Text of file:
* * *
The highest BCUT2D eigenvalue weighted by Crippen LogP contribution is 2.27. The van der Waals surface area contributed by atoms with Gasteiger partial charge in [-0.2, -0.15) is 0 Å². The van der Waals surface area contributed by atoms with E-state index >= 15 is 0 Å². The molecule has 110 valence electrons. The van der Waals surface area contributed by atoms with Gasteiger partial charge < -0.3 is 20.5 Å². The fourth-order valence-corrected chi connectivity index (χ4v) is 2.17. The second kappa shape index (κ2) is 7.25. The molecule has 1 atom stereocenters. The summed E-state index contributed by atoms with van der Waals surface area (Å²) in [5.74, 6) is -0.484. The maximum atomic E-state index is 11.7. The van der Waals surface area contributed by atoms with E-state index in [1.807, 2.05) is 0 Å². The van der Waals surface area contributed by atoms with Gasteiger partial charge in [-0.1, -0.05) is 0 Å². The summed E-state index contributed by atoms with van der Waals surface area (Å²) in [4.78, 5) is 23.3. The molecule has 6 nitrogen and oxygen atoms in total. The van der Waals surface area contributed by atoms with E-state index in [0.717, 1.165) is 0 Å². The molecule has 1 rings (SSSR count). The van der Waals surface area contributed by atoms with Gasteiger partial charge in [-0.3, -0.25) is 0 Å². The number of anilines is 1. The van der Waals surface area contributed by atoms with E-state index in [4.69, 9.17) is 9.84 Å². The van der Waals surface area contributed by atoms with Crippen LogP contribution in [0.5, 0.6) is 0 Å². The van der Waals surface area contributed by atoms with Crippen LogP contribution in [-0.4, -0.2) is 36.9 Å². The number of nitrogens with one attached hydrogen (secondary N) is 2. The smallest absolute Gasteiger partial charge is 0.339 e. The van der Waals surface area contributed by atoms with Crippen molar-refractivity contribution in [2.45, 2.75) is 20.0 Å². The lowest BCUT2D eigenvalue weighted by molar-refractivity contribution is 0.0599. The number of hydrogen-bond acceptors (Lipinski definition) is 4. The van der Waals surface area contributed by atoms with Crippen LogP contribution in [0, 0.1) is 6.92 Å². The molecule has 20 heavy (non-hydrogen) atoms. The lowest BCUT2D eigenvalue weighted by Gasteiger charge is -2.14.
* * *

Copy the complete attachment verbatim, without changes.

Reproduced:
The highest BCUT2D eigenvalue weighted by Crippen LogP contribution is 2.27. The van der Waals surface area contributed by atoms with Gasteiger partial charge in [-0.2, -0.15) is 0 Å². The van der Waals surface area contributed by atoms with E-state index >= 15 is 0 Å². The molecule has 110 valence electrons. The van der Waals surface area contributed by atoms with Gasteiger partial charge < -0.3 is 20.5 Å². The fourth-order valence-corrected chi connectivity index (χ4v) is 2.17. The second kappa shape index (κ2) is 7.25. The molecule has 1 atom stereocenters. The summed E-state index contributed by atoms with van der Waals surface area (Å²) in [5.74, 6) is -0.484. The maximum atomic E-state index is 11.7. The van der Waals surface area contributed by atoms with E-state index in [1.807, 2.05) is 0 Å². The van der Waals surface area contributed by atoms with Gasteiger partial charge in [-0.1, -0.05) is 0 Å². The summed E-state index contributed by atoms with van der Waals surface area (Å²) in [4.78, 5) is 23.3. The molecule has 6 nitrogen and oxygen atoms in total. The van der Waals surface area contributed by atoms with E-state index in [0.717, 1.165) is 0 Å². The molecule has 1 rings (SSSR count). The van der Waals surface area contributed by atoms with Gasteiger partial charge in [-0.3, -0.25) is 0 Å². The number of anilines is 1. The van der Waals surface area contributed by atoms with E-state index in [4.69, 9.17) is 9.84 Å². The van der Waals surface area contributed by atoms with Crippen LogP contribution in [0.5, 0.6) is 0 Å². The van der Waals surface area contributed by atoms with Crippen LogP contribution in [-0.4, -0.2) is 36.9 Å². The number of nitrogens with one attached hydrogen (secondary N) is 2. The smallest absolute Gasteiger partial charge is 0.339 e. The van der Waals surface area contributed by atoms with Crippen molar-refractivity contribution in [2.45, 2.75) is 20.0 Å². The lowest BCUT2D eigenvalue weighted by molar-refractivity contribution is 0.0599. The number of hydrogen-bond acceptors (Lipinski definition) is 4. The van der Waals surface area contributed by atoms with Crippen LogP contribution in [0, 0.1) is 6.92 Å². The molecule has 20 heavy (non-hydrogen) atoms. The lowest BCUT2D eigenvalue weighted by Gasteiger charge is -2.14.